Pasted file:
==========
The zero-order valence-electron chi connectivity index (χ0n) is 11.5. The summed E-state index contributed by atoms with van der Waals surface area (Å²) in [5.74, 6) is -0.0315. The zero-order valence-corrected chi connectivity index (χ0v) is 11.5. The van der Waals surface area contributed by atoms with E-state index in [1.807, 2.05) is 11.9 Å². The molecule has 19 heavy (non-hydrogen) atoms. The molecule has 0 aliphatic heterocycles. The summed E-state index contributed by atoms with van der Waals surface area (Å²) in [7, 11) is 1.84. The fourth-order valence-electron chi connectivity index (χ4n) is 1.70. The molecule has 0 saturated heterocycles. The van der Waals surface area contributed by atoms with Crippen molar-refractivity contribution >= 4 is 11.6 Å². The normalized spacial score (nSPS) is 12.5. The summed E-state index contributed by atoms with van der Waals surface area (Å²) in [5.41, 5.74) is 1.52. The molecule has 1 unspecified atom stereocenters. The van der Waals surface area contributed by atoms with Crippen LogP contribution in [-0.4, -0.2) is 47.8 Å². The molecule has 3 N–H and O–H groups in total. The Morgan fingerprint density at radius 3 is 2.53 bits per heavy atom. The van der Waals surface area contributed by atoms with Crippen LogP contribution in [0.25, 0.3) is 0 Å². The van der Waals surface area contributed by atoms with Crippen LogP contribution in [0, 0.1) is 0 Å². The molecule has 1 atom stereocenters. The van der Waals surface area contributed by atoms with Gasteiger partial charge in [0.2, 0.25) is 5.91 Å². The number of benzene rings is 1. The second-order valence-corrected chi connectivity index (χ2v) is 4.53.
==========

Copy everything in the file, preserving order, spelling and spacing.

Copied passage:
The zero-order valence-electron chi connectivity index (χ0n) is 11.5. The summed E-state index contributed by atoms with van der Waals surface area (Å²) in [5.74, 6) is -0.0315. The zero-order valence-corrected chi connectivity index (χ0v) is 11.5. The van der Waals surface area contributed by atoms with E-state index in [1.807, 2.05) is 11.9 Å². The molecule has 19 heavy (non-hydrogen) atoms. The molecule has 0 aliphatic heterocycles. The summed E-state index contributed by atoms with van der Waals surface area (Å²) in [7, 11) is 1.84. The fourth-order valence-electron chi connectivity index (χ4n) is 1.70. The molecule has 0 saturated heterocycles. The van der Waals surface area contributed by atoms with Crippen molar-refractivity contribution >= 4 is 11.6 Å². The normalized spacial score (nSPS) is 12.5. The summed E-state index contributed by atoms with van der Waals surface area (Å²) in [5.41, 5.74) is 1.52. The molecule has 1 unspecified atom stereocenters. The van der Waals surface area contributed by atoms with Crippen LogP contribution in [-0.4, -0.2) is 47.8 Å². The molecule has 3 N–H and O–H groups in total. The Morgan fingerprint density at radius 3 is 2.53 bits per heavy atom. The van der Waals surface area contributed by atoms with Crippen LogP contribution in [0.25, 0.3) is 0 Å². The van der Waals surface area contributed by atoms with Crippen LogP contribution in [0, 0.1) is 0 Å². The molecule has 1 atom stereocenters. The van der Waals surface area contributed by atoms with Gasteiger partial charge in [0.2, 0.25) is 5.91 Å². The number of benzene rings is 1. The second-order valence-corrected chi connectivity index (χ2v) is 4.53.